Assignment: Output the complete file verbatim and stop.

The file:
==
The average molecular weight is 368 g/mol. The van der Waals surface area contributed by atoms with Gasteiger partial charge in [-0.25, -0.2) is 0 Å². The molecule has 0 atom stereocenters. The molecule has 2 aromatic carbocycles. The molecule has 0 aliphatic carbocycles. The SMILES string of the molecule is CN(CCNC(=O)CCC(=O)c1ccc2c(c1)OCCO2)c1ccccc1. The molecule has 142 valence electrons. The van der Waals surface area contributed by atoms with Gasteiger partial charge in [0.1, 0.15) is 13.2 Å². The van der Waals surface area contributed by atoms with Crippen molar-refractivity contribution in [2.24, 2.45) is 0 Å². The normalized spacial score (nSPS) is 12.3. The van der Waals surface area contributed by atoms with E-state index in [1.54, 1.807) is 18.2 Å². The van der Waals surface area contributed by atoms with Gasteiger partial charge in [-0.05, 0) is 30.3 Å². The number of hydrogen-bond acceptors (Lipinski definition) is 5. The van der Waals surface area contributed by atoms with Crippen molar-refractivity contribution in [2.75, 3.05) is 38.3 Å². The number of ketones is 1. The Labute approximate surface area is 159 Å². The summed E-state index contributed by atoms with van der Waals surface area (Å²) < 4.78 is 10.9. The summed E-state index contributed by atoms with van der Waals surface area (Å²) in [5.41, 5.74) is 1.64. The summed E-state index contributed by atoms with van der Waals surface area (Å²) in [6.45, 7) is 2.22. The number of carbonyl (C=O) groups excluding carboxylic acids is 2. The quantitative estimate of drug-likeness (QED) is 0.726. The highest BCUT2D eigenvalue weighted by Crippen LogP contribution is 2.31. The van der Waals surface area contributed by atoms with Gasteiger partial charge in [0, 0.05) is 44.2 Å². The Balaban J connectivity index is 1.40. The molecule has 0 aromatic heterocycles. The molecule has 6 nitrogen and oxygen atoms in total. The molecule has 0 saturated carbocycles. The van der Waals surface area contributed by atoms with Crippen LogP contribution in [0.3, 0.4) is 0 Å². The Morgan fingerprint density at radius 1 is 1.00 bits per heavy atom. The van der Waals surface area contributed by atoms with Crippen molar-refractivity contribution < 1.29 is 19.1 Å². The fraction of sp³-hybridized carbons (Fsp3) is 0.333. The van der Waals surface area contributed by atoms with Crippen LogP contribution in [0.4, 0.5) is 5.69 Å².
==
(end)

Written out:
The average molecular weight is 368 g/mol. The van der Waals surface area contributed by atoms with Gasteiger partial charge in [-0.25, -0.2) is 0 Å². The molecule has 0 atom stereocenters. The molecule has 2 aromatic carbocycles. The molecule has 0 aliphatic carbocycles. The SMILES string of the molecule is CN(CCNC(=O)CCC(=O)c1ccc2c(c1)OCCO2)c1ccccc1. The molecule has 142 valence electrons. The van der Waals surface area contributed by atoms with Gasteiger partial charge in [0.1, 0.15) is 13.2 Å². The van der Waals surface area contributed by atoms with Crippen molar-refractivity contribution in [2.24, 2.45) is 0 Å². The normalized spacial score (nSPS) is 12.3. The van der Waals surface area contributed by atoms with E-state index in [1.54, 1.807) is 18.2 Å². The van der Waals surface area contributed by atoms with Gasteiger partial charge in [-0.05, 0) is 30.3 Å². The number of hydrogen-bond acceptors (Lipinski definition) is 5. The van der Waals surface area contributed by atoms with Crippen molar-refractivity contribution in [2.75, 3.05) is 38.3 Å². The number of ketones is 1. The Labute approximate surface area is 159 Å². The summed E-state index contributed by atoms with van der Waals surface area (Å²) < 4.78 is 10.9. The summed E-state index contributed by atoms with van der Waals surface area (Å²) in [5.41, 5.74) is 1.64. The summed E-state index contributed by atoms with van der Waals surface area (Å²) in [6.45, 7) is 2.22. The number of carbonyl (C=O) groups excluding carboxylic acids is 2. The quantitative estimate of drug-likeness (QED) is 0.726. The highest BCUT2D eigenvalue weighted by Crippen LogP contribution is 2.31. The van der Waals surface area contributed by atoms with Gasteiger partial charge in [0, 0.05) is 44.2 Å². The Balaban J connectivity index is 1.40. The molecule has 0 aromatic heterocycles. The molecule has 6 nitrogen and oxygen atoms in total. The molecule has 0 saturated carbocycles. The van der Waals surface area contributed by atoms with Crippen LogP contribution in [0.3, 0.4) is 0 Å². The Morgan fingerprint density at radius 1 is 1.00 bits per heavy atom. The van der Waals surface area contributed by atoms with Crippen molar-refractivity contribution < 1.29 is 19.1 Å². The fraction of sp³-hybridized carbons (Fsp3) is 0.333. The van der Waals surface area contributed by atoms with Crippen LogP contribution in [0.4, 0.5) is 5.69 Å².